hate these ads?, log in or register to hide them
Page 11 of 11 FirstFirst ... 891011
Results 201 to 219 of 219

Thread: Zekk Pacus' AMD Ryze(n) hardware thread, July 2017

  1. #201
    root's Avatar
    Join Date
    April 26, 2011
    Location
    The Camel Empire
    Posts
    2,978
    In the comments I read that the patch is only "active" when it needs to be. So it's not a slowdown across the board.
    The Rapier is my love boat
    ~lowsec smallscale pvp 'n stuff~

  2. #202

    Join Date
    November 5, 2011
    Posts
    9,489
    Quote Originally Posted by root View Post
    In the comments I read that the patch is only "active" when it needs to be. So it's not a slowdown across the board.
    OK that's a bit better if true. Depends how often it needs to be on mind.

    Sent from my Nexus 5X using Tapatalk

  3. #203
    Donor
    Join Date
    April 9, 2011
    Posts
    1,321
    Quote Originally Posted by root View Post
    In the comments I read that the patch is only "active" when it needs to be. So it's not a slowdown across the board.
    From what I can gather the patch moves the OS kernel into its own private virtual address space. So affected processors are always going to take a performance hit, just how big the hit is will depend on the particular application or workload.

  4. #204
    root's Avatar
    Join Date
    April 26, 2011
    Location
    The Camel Empire
    Posts
    2,978
    Yeah, a ton of comments are conflicting with each other.
    I'm just going to wait what the end result is before I jump on the "30% PERF HIT!" wagon.
    The Rapier is my love boat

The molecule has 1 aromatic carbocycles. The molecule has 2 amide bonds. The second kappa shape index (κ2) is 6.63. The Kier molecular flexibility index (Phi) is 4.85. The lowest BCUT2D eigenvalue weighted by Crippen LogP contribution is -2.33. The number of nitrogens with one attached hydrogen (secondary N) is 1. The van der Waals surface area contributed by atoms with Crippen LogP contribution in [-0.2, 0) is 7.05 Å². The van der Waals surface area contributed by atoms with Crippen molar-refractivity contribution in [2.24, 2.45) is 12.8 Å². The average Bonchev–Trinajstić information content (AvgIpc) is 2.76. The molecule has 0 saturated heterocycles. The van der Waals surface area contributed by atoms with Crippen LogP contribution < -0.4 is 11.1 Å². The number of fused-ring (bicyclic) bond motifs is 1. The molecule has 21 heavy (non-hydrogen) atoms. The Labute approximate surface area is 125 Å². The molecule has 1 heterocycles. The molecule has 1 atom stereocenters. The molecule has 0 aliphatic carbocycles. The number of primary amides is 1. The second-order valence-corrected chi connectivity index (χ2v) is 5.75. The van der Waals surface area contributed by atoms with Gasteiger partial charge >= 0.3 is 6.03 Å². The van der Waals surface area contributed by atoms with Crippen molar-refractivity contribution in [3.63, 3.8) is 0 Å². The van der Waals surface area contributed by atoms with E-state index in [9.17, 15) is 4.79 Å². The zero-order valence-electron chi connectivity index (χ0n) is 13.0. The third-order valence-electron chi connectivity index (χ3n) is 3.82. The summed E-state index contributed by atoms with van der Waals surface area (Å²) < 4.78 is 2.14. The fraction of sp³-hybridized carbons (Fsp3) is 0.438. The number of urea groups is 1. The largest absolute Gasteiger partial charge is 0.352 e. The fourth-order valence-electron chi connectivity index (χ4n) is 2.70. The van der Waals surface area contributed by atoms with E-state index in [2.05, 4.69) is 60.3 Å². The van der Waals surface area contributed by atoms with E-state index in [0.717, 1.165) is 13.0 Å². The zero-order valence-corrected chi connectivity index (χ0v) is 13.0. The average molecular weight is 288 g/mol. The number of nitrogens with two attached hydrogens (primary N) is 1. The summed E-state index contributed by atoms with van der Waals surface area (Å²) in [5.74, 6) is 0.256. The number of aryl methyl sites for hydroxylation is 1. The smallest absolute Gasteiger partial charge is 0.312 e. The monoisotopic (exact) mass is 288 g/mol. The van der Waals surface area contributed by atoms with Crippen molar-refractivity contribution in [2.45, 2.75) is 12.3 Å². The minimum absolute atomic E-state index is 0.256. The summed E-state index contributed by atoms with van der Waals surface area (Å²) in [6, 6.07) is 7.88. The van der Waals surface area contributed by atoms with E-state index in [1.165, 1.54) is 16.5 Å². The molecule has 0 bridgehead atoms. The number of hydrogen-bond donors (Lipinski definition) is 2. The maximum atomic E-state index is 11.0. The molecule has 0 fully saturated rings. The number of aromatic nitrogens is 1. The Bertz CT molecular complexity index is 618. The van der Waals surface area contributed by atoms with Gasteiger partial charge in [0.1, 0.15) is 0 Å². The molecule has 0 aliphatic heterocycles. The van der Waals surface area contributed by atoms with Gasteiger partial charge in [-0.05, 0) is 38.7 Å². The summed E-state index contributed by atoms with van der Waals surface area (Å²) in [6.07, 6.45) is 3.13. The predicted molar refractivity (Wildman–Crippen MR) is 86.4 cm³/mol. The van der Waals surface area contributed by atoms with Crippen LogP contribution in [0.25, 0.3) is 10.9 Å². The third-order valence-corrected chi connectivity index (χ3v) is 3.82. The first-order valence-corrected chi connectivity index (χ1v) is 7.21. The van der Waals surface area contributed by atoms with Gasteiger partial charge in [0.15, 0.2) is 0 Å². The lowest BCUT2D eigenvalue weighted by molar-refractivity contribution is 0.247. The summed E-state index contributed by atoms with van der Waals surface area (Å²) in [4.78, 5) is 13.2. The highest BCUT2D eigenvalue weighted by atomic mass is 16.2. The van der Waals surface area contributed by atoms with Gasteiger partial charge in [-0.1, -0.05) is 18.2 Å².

~lowsec smallscale pvp 'n stuff~

  5. #205
    Donor
    Join Date
    April 9, 2011
    Posts
    1,321
    Apparently this is now big enough that the MSM have picked up. The Telegraph is running it as the lead story on their site. Intel PR is going to have a very bad week, trying to explain why they didn't catch the problem for a decade and that every chip they sell for the next year or so will still be flawed.

    It's also a great illustration for non-technical people of why critical systems like medical devices and avionics use processor designs that are 20, 30 or 40 years old: because all the bugs and flaws are known and can be accounted for, so you don't get bitten in the arse by things like this.

  6. #206
    Cosmin's Avatar
    Join Date
    March 14, 2012
    Location
    UK
    Posts
    5,497
    Non paywall version so we can see how apocalyptically it's presented?


    Sent from my iPhone using Tapatalk
    Guns make the news, science doesn't.
    Six shooters ruined PvP.
    What are you doing with your life?İDoomchinchilla 2015

  7. #207

    Join Date
    April 10, 2011
    Posts
    3,509
    Welp thats it, im going AMD this year. That is, if the patch actually doesnt catch AMDs in the crossfire as well.

  8. #208
    Donor
    Join Date
    April 9, 2011
    Posts
    1,321
    Quote Originally Posted by Cosmin View Post
    Non paywall version so we can see how apocalyptically it's presented?
    Gah, forgot about the paywall.

    Millions of computers using Intel chips are prone to hacking because of a flaw that went unnoticed for a decade, it has emerged.

    Software giants are currently working on a fix for the flaw but industry experts have warned it could potentially slow down all devices running the chips by up to 30 per cent.

    The flaw could allow hackers a "persistent and undetectable backdoor into someone's computer", Mike Godfrey, cyber expert at Insinia Security told the Telegraph.

    The flaw grants access to a computer's kernel, which runs and stores every function on the device, and means an outsider could potentially bypass antivirus or firewall security software without the owner knowing. It could allow malicious software to steal passwords and sensitive files.

    Intel chips appear in almost all personal computers and other technology. Financial institutions and businesses with large IT infrastructure may have been compromised for several years, Godfrey added. Train systems and autonomous cars also use the chips.